Thursday, 3 August 2017

3 Things to Look for in an IT Managed Services Contract

blickpixel / Pixabay

So, you’re ending your contract with your current IT managed service provider and all of a sudden you’re learning about clauses in the contract you didn’t realize existed. When looking for a new IT support provider, it’s a good idea to review any contract you may have in place already that covers your help desk support and network support.

1. Auto-Renewal Clause

Most tech support contracts have a renewal clause that typically indicates that notice of non-renewal must be provided in writing by a certain date before the contract actually renews. And there’s nothing wrong with that–you just have to pay attention to the dates and make sure you’re good to go.

But what happens when there’s a clause that automatically renews your contract with any change–even a simple one? And that change starts the clock running from the beginning of the initial term?

Beware of contracts that indicate that if you, say, add a machine or a user the initial term starts again as if it’s Day One–even if you’re in the middle of your contract. Make sure you know what causes the contract to auto renew and what the term of that renewal is. You may be planning to find a new provider on day 1,000 of a three-year contract, yet find out that because you just added a new user yesterday, your contract auto renewed for three years as of yesterday and now you’re at Day One of a three-year contract!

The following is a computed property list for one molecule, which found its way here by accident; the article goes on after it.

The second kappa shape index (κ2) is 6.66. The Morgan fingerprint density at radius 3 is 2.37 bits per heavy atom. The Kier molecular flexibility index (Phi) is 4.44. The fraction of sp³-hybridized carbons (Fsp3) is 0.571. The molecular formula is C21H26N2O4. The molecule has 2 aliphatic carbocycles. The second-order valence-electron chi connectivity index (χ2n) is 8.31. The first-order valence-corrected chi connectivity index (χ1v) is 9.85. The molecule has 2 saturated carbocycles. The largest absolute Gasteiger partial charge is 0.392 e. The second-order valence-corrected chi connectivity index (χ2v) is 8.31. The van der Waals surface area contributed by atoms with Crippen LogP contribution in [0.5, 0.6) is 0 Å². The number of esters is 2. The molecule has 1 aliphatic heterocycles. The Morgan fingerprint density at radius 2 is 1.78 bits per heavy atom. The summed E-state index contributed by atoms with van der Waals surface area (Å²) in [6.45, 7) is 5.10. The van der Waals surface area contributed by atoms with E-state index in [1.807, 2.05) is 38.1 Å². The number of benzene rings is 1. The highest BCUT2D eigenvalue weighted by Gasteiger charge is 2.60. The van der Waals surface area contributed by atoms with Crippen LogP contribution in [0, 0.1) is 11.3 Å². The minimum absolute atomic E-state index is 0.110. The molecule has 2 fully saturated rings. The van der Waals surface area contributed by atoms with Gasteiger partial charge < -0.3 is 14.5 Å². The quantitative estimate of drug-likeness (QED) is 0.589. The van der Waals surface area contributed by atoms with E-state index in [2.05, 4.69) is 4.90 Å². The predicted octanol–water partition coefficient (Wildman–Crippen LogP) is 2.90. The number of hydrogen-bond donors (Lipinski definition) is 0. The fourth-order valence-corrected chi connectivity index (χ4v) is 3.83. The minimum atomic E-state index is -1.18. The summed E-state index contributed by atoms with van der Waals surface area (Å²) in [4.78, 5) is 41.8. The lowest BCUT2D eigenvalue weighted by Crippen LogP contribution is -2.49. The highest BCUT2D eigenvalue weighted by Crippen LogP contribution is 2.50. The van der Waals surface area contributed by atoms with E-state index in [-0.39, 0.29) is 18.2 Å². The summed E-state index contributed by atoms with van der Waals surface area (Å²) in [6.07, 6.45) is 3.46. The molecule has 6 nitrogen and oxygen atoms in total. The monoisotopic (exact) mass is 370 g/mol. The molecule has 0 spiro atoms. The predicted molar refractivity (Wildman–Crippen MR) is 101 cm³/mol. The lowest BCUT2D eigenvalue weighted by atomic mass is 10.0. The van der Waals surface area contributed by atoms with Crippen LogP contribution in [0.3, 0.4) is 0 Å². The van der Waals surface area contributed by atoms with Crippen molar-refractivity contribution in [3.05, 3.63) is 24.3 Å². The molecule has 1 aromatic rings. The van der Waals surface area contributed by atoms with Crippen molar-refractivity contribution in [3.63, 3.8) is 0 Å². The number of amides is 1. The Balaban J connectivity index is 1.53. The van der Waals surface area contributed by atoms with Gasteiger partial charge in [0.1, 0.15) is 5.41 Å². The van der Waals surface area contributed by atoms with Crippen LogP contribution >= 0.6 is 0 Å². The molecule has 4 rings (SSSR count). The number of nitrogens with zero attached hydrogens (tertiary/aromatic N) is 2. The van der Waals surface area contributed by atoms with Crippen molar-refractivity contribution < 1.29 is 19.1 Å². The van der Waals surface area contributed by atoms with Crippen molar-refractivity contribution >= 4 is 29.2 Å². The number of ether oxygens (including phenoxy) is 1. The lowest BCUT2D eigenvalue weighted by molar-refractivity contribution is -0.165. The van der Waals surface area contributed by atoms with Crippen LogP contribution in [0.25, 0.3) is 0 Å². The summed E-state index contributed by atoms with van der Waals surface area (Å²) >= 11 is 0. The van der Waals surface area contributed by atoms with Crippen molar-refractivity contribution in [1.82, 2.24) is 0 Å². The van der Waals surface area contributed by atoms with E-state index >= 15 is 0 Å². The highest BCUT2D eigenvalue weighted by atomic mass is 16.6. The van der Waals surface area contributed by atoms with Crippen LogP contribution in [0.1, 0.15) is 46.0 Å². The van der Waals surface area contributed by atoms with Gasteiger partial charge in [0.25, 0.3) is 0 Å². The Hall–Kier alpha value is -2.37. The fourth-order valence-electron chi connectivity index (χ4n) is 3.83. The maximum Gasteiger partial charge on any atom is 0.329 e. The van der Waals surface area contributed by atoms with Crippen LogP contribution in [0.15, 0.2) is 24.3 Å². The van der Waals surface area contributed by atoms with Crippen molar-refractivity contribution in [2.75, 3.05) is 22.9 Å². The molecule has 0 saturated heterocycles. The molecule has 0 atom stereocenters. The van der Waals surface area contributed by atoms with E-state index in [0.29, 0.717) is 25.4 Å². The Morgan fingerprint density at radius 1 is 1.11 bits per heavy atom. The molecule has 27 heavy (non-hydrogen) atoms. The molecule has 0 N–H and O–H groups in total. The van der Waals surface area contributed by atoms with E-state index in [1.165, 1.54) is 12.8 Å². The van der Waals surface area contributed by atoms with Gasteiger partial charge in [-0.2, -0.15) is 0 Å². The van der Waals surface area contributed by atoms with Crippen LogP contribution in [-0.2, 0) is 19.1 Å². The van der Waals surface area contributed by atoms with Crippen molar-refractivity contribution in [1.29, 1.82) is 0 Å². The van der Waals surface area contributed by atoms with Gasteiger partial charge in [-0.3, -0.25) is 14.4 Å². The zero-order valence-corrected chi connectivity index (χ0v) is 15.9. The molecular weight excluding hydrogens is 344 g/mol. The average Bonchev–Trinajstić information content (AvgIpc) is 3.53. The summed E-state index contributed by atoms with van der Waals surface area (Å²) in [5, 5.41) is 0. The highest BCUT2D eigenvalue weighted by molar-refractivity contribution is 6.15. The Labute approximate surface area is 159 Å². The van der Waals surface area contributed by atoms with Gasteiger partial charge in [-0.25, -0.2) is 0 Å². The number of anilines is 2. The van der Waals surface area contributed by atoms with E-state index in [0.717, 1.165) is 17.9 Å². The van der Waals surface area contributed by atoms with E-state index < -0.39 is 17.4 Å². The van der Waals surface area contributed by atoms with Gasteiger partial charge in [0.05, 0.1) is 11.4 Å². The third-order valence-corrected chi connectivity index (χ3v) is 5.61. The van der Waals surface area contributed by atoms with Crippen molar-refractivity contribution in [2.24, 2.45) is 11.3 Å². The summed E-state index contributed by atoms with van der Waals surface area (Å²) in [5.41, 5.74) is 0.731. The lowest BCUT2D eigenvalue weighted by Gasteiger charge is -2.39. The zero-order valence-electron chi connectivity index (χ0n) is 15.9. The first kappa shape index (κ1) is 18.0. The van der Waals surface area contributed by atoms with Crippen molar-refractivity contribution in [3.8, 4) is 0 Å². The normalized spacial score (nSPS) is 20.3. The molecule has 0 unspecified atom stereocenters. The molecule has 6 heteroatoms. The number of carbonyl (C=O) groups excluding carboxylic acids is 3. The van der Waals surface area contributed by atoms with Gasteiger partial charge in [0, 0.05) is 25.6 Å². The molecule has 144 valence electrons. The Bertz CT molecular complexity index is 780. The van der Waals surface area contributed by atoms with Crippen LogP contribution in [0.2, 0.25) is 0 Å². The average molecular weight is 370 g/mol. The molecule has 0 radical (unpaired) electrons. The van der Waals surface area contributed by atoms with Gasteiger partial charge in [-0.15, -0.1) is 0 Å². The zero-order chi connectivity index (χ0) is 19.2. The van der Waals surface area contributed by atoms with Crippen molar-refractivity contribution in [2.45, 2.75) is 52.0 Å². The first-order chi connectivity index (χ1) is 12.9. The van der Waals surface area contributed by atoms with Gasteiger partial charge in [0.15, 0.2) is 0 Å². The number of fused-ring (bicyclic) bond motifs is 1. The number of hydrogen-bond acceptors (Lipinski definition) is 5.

2. Who Owns Your Equipment?

A well-written contract should address who owns what at the end of the relationship–sort of like a pre-nup before marriage. Make sure you understand whether your equipment is owned (and who owns it) or leased by you. For example, who owns that firewall-as-a-service (FWaaS)? If the equipment is owned or leased to you by the service provider, what happens to it when your relationship ends? Will you be required to buy that equipment? Or will the outgoing provider come in and take out the equipment and leave you high and dry?

3. Are There Exorbitant Offboarding and Cancellation Charges?

Offboarding charges are fairly standard with an IT services contract. But what do they include? Pay attention in particular to when offboarding takes place–is it before the end of the contract or after? If after, how will that impact your company? Will employees be able to continue to work? Will you have any downtime?

What about cancellation clauses? If you cancel the contract before its termination date, are there penalties? And what are the terms of the cancellation? How much notice do you have to give the vendor? Most IT support partners include a cancellation clause of 30-90 days in case of performance issues. Beware of any organization that does not believe they need to earn and keep your business over the term of the relationship.

Source: B2C

No comments:

Post a Comment